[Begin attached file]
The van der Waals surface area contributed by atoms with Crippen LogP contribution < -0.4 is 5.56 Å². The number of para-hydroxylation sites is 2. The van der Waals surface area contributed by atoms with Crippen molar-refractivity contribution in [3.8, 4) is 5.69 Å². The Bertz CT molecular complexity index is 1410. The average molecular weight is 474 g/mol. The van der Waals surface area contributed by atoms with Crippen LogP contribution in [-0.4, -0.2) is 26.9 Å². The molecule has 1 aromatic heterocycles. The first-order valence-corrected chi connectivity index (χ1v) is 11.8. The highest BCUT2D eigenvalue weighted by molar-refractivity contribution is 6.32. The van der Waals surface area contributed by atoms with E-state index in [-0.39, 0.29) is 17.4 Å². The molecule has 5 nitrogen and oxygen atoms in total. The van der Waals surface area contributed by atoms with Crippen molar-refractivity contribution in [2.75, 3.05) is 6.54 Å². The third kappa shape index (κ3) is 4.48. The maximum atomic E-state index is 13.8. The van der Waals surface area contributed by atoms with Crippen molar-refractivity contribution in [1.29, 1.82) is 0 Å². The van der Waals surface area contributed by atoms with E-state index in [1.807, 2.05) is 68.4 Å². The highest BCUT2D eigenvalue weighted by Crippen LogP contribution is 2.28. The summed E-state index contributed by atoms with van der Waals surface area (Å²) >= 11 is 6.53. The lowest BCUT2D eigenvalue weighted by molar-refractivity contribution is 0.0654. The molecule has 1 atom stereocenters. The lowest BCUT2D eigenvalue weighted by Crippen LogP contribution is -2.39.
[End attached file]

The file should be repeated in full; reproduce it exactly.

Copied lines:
The van der Waals surface area contributed by atoms with Crippen LogP contribution < -0.4 is 5.56 Å². The number of para-hydroxylation sites is 2. The van der Waals surface area contributed by atoms with Crippen molar-refractivity contribution in [3.8, 4) is 5.69 Å². The Bertz CT molecular complexity index is 1410. The average molecular weight is 474 g/mol. The van der Waals surface area contributed by atoms with Crippen LogP contribution in [-0.4, -0.2) is 26.9 Å². The molecule has 1 aromatic heterocycles. The first-order valence-corrected chi connectivity index (χ1v) is 11.8. The highest BCUT2D eigenvalue weighted by molar-refractivity contribution is 6.32. The van der Waals surface area contributed by atoms with E-state index in [-0.39, 0.29) is 17.4 Å². The molecule has 5 nitrogen and oxygen atoms in total. The van der Waals surface area contributed by atoms with Crippen molar-refractivity contribution in [2.75, 3.05) is 6.54 Å². The third kappa shape index (κ3) is 4.48. The maximum atomic E-state index is 13.8. The van der Waals surface area contributed by atoms with Crippen molar-refractivity contribution in [1.29, 1.82) is 0 Å². The van der Waals surface area contributed by atoms with E-state index in [1.807, 2.05) is 68.4 Å². The highest BCUT2D eigenvalue weighted by Crippen LogP contribution is 2.28. The summed E-state index contributed by atoms with van der Waals surface area (Å²) >= 11 is 6.53. The lowest BCUT2D eigenvalue weighted by molar-refractivity contribution is 0.0654. The molecule has 1 atom stereocenters. The lowest BCUT2D eigenvalue weighted by Crippen LogP contribution is -2.39.